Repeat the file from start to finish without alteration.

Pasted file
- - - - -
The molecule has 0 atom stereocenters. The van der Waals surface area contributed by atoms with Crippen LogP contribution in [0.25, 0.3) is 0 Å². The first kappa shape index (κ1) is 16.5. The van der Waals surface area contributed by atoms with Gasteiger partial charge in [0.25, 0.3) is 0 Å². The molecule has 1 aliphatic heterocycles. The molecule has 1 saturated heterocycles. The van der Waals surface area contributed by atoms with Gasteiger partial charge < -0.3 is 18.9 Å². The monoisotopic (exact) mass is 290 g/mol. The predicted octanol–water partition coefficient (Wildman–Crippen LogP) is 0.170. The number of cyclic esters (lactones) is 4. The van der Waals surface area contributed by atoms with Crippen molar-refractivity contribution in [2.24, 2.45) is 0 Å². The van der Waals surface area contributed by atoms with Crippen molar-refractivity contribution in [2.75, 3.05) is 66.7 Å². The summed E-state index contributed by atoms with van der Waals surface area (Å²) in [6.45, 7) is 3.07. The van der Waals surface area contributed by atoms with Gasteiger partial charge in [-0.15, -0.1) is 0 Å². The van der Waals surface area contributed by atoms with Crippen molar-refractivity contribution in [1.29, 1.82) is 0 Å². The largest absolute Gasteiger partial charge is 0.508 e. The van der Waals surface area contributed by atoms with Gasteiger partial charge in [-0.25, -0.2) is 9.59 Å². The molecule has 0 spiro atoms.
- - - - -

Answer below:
The molecule has 0 atom stereocenters. The van der Waals surface area contributed by atoms with Crippen LogP contribution in [0.25, 0.3) is 0 Å². The first kappa shape index (κ1) is 16.5. The van der Waals surface area contributed by atoms with Gasteiger partial charge in [0.25, 0.3) is 0 Å². The molecule has 1 aliphatic heterocycles. The molecule has 1 saturated heterocycles. The van der Waals surface area contributed by atoms with Gasteiger partial charge < -0.3 is 18.9 Å². The monoisotopic (exact) mass is 290 g/mol. The predicted octanol–water partition coefficient (Wildman–Crippen LogP) is 0.170. The number of cyclic esters (lactones) is 4. The van der Waals surface area contributed by atoms with Crippen molar-refractivity contribution in [2.24, 2.45) is 0 Å². The van der Waals surface area contributed by atoms with Crippen molar-refractivity contribution in [2.75, 3.05) is 66.7 Å². The summed E-state index contributed by atoms with van der Waals surface area (Å²) in [6.45, 7) is 3.07. The van der Waals surface area contributed by atoms with Gasteiger partial charge in [-0.15, -0.1) is 0 Å². The van der Waals surface area contributed by atoms with Crippen molar-refractivity contribution in [1.29, 1.82) is 0 Å². The largest absolute Gasteiger partial charge is 0.508 e. The van der Waals surface area contributed by atoms with Gasteiger partial charge in [-0.25, -0.2) is 9.59 Å². The molecule has 0 spiro atoms.